Ready-Made Fish

by Ema Katrovas

When I was seven, mama would buy me a Ready-Made Fish every weekend. All the other kids would get them, too. My older sister called “Ready-Made Fish” a misnomer. What’s a misnomer? I asked. Your fish. How? Because it’s not ready-made. If it were ready-made, they would hand it to you already made, get it? I got it, but I knew better. Ready-Made Fish were ready to be made. So I would get a fish every weekend and I almost always named it Charlie. I got the blue and green kind. If they didn’t have blue and green, I got the orange and yellow kind. If I had to, the purple and red. To make the fish, you’d mix the two powders in the Ready-Made kit in a bowl with some warm water and stir it with a foldable spoon that came with it. Soon, there would be a slimy lump in the water. At first it wouldn’t move, but then it would try and get away when you poked it. In a couple minutes, it would be a fish. You could see the swirlies of blue and green, or orange and yellow, or purple and red on its side. Every fish was a little different. I’d take pictures of the ones that came out well.

The package said never to take the Ready-Made fish outside. So all the kids on the block would put their fish in plastic bags with water, hide them in their backpacks, and take them to the parking lot with all the potholes by the school, where the rain pooled deep. We let our Ready-Made Fish out into the potholes. The fish would float around looking bored, their swirlies showing through the muck, looking pretty. We would wait by the puddles until evening, when the fish would dissolve back into powder. We would make bets on whose fish would dissolve last, but usually we didn’t stay long enough to see. Before we’d leave, we’d squash the last fish into the mud so no one would find out we’d been letting them out.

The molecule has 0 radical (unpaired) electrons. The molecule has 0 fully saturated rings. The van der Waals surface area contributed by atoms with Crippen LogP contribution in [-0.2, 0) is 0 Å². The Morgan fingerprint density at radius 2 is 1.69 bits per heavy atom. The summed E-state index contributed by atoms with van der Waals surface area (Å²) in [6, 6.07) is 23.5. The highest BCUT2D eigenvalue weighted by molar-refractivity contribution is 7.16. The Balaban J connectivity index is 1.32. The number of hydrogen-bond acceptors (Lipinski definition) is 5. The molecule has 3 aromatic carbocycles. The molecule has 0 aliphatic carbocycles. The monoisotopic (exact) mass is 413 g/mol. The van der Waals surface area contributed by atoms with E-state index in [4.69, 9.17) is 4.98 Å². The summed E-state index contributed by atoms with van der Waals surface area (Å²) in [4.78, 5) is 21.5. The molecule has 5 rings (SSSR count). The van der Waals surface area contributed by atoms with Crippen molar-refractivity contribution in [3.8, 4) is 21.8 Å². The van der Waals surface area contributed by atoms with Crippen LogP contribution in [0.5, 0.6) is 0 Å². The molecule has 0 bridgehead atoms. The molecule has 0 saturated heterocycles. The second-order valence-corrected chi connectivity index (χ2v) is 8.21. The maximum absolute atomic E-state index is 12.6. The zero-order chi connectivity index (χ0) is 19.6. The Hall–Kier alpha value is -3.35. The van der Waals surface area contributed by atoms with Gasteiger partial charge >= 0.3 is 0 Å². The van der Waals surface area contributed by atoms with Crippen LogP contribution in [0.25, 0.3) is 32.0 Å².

We tried to get the fish to play bumper-fish but they would never run into each other unless we made them. And they were fragile. They were slow and easy to lift out of the water but once you did, it was hard not to smear them in your hands. Soon, we’d do it on purpose. We’d take the fish out of the water and let them burst in our fists, and smudge the asphalt with green, blue, orange, yellow, red, and purple. After a while, the fish wouldn’t even last us through the afternoon. We’d leave slimy tracks of faded colors on the asphalt before we ran home. We’d have to ask for new fish the next day, and half of us would come back to the puddle for the next meeting fish-less. Then we would argue over what to do with the few we had. They looked pathetic when there were only two or three drifting around in the puddle.

It could have been Katie M., or Daric J., or the Bell twins who said it first. I thought of it on my own before anyone said it. Maybe everyone thought of it on their own before it was said. But that’s not important. What’s important is that once it was said aloud, it had to be done and it was going to be done on a Friday.